I’m interested in folks’ feedback on whether this is a good idea for dealing with spam. Or, rather validating legitimate e-mails such that they stand out better from the spam background noise (false positive mitigation).
- Sign up with, e.g. a vendor, and give the e-mail address as email@example.com.
- Use ‘plus expansion’ (with the dash instead of the plus to deal with the millions of lame web apps that can’t handle a +) to figure out who the mail is bound for. In this case it’s to ‘myusername’.
- Use the stuff on the right side of the delimiter and do a DKIM/SPF lookup. That is, verify that the mail came from who it says the From: is.
- If those all check out, score the mail way down. (less spammy)
If you could switch most of your contacts over to this method of addressing, it would do a good bit to ensure that mail was inbound legitimately.
There are a couple of potential drawbacks.
- it’s not very personable. This mostly is useful for automated systems where you get to tell it what the e-mail address is, it doesn’t help with me telling colleagues to send mail to bill@. The status quo is unchanged here.
- A spammer could just adopt this method for sending his spams. However, he’d have to set up a legitimate domain, and be sending mail with a valid From: to the correct To: from that domain. This totally kills the usefulness of botnets. Much of this value comes from DKIM/SPF themselves, but even a zombie sending mail through a legitimate gateway that’s attempting a stock spam, e.g., has no reason to cloak its identity and might pass an SPF/DKIM check. The odds of the zombie also knowing its own domain name and appending that to the To: field – well, that capability could evolve over time, but it’s hard to do and this is just an idea for a step forward in the arms race.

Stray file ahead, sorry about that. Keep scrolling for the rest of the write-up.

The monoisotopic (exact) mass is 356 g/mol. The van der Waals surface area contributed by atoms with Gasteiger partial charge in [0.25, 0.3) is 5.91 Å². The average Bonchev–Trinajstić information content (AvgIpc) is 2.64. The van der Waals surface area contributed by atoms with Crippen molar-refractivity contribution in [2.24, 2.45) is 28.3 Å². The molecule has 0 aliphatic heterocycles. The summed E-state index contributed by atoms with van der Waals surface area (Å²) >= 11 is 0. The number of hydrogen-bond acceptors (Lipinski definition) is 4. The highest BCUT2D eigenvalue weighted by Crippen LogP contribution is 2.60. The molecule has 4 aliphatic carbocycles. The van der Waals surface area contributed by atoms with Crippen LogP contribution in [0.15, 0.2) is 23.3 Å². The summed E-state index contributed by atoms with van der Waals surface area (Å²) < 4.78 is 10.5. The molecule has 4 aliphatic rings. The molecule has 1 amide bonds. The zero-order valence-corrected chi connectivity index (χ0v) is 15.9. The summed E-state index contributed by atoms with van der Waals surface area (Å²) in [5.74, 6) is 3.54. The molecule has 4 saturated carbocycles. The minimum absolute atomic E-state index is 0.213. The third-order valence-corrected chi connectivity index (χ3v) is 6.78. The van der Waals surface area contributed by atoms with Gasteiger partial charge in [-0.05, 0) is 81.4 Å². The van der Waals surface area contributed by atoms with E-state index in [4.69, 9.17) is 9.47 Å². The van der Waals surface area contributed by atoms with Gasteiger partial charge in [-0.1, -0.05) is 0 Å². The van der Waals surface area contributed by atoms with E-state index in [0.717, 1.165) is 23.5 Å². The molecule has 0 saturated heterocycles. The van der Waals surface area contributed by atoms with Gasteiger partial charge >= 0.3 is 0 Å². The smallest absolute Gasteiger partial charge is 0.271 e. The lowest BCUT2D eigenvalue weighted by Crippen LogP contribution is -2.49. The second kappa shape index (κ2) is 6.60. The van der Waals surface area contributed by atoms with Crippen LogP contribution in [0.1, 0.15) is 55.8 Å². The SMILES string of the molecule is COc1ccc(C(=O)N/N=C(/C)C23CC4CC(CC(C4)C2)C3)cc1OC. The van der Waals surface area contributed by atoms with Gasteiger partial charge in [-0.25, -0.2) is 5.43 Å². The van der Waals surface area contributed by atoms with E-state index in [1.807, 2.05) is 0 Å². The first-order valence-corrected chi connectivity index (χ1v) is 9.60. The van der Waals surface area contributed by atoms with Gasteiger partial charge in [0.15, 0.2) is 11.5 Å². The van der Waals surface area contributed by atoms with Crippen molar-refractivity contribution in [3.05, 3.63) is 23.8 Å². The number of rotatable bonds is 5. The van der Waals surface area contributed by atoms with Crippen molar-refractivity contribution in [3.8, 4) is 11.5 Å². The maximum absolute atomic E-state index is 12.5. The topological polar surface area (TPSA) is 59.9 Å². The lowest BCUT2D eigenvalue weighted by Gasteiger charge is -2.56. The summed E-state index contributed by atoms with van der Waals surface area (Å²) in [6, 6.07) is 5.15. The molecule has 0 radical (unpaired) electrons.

A few more options:
- Add a last part, a unique code, and check it against a pre-defined list. That is, if I sign up with example.com, my address might be bill-example.com-snoodles@, and then I reject any mails To: bill-example.com.*@ without the code. In that case, the domain name becomes redundant because I’m going to lookup ‘snoodles’ against ‘example.com’ anyway, and if it’s not DKIM/SPF From: example.com, the address was stolen and I’m going to reject it. But this means I need to maintain a list somewhere, with undefined software to manipulate that list, and, well, ugh, that’s an extra manual step.
- Some people (me included) like to do sorting on To: beyond the domain name, so there should probably be an extension syntax, perhaps bill-redhat.com%bugzilla@ would be something I could use. bill-redhat.com-snoodles%bugzilla would also be valid.
I’ve been thinking about this since the unique e-mail addresses I gave to a couple vendors have been stolen but the spam I received to the addresses didn’t come from their domains (from a foreign address, no less). With this kind of system they would have been automatically rejected.
So, if you have thoughts on this, please leave a comment. Thanks.